(2015-04-20) The project to build a railway from the Moatize coal basin in the western Mozambican province of Tete to a new deep water port at Macuse, on the coast of Zambezia province, is in serious trouble, since it has been unable to secure funding, according to a report in Friday’s issue of the Maputo daily “Noticias”.
The problem is the collapse in the world market price of coal. Coal logistics projects no longer look as attractive as they did a couple of years ago.
Building a new port and a 500 kilometre new railway seemed an excellent option when it was predicted that Mozambican coal exports might reach 100 million tonnes a year, and that the existing Sena line, from Moatize to the port of Beira could not cope with more than 12 million tonnes a year.
Abdul Carimo, chairperson of the Zambezia Integrated Development Corridor (CODIZA), the company proposing the project, said that about four billion US dollars are needed. No-one will provide sums that large without cast-iron guarantees that the railway and port will be viable.
Speaking in the Zambezia provincial capital, Quelimane, Carimo suggested that one way out is to involve the Indian consortium, ICVL (International Coal Ventures Limited).
Last year ICVL purchased the Mozambican coal assets of the Anglo-Australian company Rio Tinto for the remarkably cheap price of 50 million dollars. The main asset is the Benga open cast coal mine in Moatize.
Exporting Benga coal to India is not dependent on international coal prices since ICVL was set up by the Indian government exclusively for the purpose of acquiring coal mines and other coal assets abroad to meet India’s own coal requirements.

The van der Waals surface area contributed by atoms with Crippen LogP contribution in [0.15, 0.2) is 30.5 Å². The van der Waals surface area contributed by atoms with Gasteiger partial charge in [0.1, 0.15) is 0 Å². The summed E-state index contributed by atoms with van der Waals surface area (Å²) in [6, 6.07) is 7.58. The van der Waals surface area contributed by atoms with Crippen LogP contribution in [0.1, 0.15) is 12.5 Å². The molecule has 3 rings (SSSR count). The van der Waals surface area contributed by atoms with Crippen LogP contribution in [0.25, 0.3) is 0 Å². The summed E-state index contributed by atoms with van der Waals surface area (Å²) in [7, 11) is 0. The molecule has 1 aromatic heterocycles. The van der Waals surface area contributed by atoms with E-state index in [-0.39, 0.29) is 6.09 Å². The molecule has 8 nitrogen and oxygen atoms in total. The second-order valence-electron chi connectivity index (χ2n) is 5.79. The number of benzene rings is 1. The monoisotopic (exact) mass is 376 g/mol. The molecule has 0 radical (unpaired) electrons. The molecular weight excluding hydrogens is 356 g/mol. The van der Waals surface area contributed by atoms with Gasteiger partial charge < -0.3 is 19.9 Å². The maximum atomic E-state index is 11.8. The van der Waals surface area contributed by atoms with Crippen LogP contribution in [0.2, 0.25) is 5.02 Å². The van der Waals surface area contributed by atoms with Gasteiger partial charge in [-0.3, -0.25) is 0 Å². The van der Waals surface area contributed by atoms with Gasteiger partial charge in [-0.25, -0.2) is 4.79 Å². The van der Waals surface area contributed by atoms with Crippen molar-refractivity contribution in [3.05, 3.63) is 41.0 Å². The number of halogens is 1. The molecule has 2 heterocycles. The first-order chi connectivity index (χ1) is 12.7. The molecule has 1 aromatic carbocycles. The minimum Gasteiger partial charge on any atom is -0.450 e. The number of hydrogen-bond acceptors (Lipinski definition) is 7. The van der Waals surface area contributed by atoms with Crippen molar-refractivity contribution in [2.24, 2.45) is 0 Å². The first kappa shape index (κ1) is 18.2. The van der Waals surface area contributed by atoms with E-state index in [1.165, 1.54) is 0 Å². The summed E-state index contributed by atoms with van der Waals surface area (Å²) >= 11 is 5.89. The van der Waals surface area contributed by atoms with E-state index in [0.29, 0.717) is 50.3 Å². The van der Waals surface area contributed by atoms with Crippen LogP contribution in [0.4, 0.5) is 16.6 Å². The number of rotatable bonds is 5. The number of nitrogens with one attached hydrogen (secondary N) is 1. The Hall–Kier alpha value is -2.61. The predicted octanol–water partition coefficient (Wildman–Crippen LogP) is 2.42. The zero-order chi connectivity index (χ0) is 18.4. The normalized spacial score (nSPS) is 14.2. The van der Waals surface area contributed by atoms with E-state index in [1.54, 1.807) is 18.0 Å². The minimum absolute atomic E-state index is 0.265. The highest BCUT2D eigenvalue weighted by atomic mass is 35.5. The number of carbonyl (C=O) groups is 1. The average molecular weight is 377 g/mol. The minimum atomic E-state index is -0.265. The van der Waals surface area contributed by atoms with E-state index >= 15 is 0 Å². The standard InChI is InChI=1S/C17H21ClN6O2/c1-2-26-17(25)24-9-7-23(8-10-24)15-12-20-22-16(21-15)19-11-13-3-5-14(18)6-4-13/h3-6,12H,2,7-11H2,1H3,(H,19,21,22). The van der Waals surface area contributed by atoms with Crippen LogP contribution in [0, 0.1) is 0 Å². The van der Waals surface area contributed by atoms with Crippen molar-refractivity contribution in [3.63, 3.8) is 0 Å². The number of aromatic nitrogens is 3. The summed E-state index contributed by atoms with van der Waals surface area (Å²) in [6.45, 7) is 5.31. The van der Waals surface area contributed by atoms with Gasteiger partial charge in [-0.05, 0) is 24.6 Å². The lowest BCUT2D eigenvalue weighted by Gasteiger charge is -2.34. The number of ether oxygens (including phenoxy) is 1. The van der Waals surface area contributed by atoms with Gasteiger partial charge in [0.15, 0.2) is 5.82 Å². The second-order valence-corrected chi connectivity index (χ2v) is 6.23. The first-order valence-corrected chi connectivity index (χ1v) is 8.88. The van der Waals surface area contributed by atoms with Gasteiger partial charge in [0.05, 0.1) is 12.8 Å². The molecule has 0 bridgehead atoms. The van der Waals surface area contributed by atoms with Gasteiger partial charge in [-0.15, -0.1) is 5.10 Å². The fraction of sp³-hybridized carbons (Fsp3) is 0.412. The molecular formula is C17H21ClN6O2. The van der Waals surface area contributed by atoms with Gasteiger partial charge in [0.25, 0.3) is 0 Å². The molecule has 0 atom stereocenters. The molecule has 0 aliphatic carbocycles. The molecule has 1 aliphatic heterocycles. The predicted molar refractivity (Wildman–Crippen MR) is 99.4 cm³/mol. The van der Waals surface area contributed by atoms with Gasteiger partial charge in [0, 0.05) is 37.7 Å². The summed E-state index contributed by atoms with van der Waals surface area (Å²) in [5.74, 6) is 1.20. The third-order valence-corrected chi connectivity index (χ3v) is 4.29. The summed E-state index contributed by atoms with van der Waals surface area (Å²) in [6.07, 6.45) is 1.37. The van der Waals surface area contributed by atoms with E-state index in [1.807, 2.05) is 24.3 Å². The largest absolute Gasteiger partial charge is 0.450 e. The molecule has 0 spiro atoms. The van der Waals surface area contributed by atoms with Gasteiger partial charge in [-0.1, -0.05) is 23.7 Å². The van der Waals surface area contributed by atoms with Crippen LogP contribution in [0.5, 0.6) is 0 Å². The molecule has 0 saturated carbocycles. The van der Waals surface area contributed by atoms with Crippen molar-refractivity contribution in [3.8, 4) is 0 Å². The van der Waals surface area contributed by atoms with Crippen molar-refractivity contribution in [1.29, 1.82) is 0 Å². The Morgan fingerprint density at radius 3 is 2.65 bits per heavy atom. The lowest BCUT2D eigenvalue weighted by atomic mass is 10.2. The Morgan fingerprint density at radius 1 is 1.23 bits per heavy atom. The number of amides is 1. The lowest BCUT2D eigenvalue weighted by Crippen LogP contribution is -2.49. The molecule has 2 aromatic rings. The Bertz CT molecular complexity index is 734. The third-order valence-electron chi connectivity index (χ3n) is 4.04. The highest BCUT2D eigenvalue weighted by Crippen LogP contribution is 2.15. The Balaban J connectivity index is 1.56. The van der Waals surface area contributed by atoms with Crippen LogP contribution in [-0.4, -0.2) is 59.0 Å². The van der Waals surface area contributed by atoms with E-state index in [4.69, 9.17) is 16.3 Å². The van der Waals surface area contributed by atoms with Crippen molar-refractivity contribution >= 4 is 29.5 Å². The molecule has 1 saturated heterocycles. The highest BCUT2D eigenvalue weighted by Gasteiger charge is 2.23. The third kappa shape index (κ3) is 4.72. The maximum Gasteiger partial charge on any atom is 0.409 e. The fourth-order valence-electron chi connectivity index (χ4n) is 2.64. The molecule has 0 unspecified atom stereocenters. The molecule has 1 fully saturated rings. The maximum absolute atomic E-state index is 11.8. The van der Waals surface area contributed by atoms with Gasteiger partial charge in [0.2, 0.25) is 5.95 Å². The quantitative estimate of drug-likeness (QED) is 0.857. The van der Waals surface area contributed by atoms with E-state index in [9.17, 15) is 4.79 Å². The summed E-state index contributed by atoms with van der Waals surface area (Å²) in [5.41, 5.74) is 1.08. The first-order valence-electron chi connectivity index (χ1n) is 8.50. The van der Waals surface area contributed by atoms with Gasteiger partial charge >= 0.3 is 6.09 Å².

Carimo said that ICVL currently imports more than 450 million tonnes of coal a year. India’s need for imported coal is expected to rise to 650 million tonnes a year. Much of this could come from Moatize, and would be more than enough to justify the new railway and port.
Carimo also wanted the government to authorize extension of the planned railway westward, to Chitima. There is good quality coal in Chitima, he said, and over 70 companies have coal exploration licences there – but nothing was yet being mined.
Carimo was confident that, if the railway were to be extended to Chitima, and ICVL came on board, then the market and logistics problems for the Chitima coal would be solved.
Photo: Maybank Kim Eng Thailand / A map showing the Moatize-Macuse project
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